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Timely, compelling, and certain to be controversial--a deeply researched study that reveals how companies and policy makers are hindering innovation-led growth Conventional wisdom holds that Western economies are on the threshold of fast-and-furious technological development. Fredrik Erixon and Bjorn Weigel refute this idea, bringing together a vast array of data and case studies to tell a very different story. With expertise spanning academia and the business world, Erixon and Weigel illustrate how innovation is being hampered by existing government regulations and corporate practices. Capitalism, they argue, has lost its mojo. Assessing the experiences of global companies, including Nokia, Uber, IBM, and Apple, the authors explore three key themes: declining economic dynamism in Western economies; growing corporate reluctance to contest markets and innovate; and excessive regulation limiting the diffusion of innovation. At a time of low growth, high unemployment, and increasing income inequality, innovation-led growth is more necessary than ever. This book unequivocally details the obstacles hindering our future prosperity.

The Future Of An Illusion

Author: Sigmund Freud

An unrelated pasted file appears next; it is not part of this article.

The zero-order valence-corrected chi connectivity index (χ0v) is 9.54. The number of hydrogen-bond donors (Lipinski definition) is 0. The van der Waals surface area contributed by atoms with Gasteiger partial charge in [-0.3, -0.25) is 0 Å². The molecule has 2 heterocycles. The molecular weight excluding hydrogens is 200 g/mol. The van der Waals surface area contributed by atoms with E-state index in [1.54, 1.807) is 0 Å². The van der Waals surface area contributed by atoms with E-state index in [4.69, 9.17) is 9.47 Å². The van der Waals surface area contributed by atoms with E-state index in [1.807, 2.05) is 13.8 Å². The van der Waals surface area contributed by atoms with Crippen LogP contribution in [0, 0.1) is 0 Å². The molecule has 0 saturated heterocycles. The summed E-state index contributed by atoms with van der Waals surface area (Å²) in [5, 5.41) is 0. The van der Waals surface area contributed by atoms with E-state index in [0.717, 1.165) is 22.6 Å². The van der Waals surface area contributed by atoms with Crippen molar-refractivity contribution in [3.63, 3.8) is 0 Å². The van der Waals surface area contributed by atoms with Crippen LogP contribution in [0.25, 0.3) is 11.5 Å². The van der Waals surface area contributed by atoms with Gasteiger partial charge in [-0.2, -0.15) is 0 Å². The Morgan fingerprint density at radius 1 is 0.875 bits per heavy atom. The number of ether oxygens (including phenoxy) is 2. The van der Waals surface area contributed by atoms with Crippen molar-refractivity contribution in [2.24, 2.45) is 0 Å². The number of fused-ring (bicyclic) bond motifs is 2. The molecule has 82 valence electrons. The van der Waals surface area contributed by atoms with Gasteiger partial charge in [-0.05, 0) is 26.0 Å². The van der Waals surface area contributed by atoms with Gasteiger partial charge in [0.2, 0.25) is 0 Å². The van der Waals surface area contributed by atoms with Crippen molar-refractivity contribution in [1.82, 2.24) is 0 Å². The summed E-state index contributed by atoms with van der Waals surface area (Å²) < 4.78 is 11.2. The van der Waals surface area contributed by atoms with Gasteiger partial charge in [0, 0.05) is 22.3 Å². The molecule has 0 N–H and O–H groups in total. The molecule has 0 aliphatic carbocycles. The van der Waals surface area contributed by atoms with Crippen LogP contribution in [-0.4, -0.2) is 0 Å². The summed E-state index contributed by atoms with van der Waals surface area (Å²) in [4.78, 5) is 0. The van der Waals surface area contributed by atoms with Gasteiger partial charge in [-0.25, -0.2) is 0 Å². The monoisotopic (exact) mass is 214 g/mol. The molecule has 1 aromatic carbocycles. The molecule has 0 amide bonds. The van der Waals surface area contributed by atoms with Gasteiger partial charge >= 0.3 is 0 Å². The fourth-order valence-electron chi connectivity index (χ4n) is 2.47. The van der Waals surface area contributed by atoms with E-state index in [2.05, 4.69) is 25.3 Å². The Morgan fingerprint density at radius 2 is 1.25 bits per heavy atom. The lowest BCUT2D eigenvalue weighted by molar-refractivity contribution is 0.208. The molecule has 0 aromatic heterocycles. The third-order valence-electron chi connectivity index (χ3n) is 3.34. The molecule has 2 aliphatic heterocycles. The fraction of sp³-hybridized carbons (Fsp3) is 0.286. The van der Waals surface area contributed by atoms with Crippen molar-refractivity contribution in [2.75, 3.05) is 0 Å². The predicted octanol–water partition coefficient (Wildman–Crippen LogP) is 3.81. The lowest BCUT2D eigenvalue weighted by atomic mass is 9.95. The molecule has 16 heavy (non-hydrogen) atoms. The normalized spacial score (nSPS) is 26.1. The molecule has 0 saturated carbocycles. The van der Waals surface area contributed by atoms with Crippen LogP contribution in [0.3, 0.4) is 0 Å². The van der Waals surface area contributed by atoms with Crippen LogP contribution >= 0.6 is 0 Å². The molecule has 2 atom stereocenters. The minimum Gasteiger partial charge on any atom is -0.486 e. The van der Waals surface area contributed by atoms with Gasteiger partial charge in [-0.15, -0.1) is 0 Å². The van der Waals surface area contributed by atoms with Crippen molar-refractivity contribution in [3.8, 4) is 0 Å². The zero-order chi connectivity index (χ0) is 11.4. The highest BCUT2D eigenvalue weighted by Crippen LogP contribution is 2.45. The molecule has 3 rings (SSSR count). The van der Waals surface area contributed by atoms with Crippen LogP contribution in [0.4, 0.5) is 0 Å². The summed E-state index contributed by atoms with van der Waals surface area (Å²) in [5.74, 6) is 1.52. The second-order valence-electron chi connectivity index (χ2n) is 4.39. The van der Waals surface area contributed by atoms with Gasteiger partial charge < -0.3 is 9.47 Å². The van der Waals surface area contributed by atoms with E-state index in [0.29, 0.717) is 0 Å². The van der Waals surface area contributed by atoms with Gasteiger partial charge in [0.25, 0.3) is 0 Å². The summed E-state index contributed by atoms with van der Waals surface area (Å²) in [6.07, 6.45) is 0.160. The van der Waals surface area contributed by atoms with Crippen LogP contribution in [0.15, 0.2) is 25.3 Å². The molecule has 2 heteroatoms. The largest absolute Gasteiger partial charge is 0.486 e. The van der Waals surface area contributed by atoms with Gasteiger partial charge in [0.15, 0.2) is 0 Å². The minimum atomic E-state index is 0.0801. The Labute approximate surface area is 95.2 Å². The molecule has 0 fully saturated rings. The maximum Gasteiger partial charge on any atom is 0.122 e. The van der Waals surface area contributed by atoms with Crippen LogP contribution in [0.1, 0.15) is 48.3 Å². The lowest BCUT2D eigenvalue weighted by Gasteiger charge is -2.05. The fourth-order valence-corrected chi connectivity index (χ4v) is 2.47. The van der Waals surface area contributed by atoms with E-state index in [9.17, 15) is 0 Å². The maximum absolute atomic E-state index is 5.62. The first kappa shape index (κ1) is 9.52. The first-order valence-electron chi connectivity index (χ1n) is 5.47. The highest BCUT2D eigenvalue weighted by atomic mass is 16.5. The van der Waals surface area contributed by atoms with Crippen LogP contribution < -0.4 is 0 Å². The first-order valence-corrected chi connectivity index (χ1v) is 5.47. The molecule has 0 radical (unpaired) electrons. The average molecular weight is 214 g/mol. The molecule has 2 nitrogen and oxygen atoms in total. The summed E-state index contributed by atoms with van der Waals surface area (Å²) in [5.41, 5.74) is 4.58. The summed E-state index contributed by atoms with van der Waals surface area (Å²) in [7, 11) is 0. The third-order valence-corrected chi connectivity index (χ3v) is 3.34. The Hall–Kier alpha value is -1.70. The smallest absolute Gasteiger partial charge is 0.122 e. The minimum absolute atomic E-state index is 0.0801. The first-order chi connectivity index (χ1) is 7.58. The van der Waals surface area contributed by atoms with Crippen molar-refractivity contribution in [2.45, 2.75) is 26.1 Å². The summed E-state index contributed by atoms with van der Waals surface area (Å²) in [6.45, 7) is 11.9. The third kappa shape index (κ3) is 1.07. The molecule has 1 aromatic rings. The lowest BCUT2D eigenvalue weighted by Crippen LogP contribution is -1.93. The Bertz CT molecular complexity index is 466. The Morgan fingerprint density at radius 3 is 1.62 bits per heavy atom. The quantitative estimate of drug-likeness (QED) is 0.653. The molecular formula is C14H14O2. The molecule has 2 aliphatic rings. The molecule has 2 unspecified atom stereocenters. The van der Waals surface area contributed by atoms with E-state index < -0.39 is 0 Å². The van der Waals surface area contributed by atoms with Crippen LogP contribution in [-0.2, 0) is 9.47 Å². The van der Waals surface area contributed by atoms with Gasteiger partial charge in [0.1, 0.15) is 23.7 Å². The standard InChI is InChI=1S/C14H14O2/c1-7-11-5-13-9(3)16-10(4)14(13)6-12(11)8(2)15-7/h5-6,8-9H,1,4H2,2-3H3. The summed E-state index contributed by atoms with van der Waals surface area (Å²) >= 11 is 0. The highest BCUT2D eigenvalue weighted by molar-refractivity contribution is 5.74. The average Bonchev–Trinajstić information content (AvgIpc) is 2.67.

Publisher: Broadview Press
ISBN: 1554810655
Size: 39.80 MB
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Sigmund Freud, the founder of psychoanalysis, declared that religion is a universal obsessional neurosis in his famous work of 1927, The Future of an Illusion. This work provoked immediate controversy and has continued to be an important reference for anyone interested in the intersection of philosophy, psychology, religion, and culture. Included in this volume is Oskar Pfister’s critical engagement with Freud’s views on religion. Pfister, a Swiss pastor and lay analyst, defends mature religion from Freud’s “scientism.” Freud’s and Pfister’s texts have been updated in Gregory C. Richter’s translations from the original German.

Karl Marx

Author: Gareth Stedman Jones
Publisher: Harvard University Press
ISBN: 0674974808
Size: 80.77 MB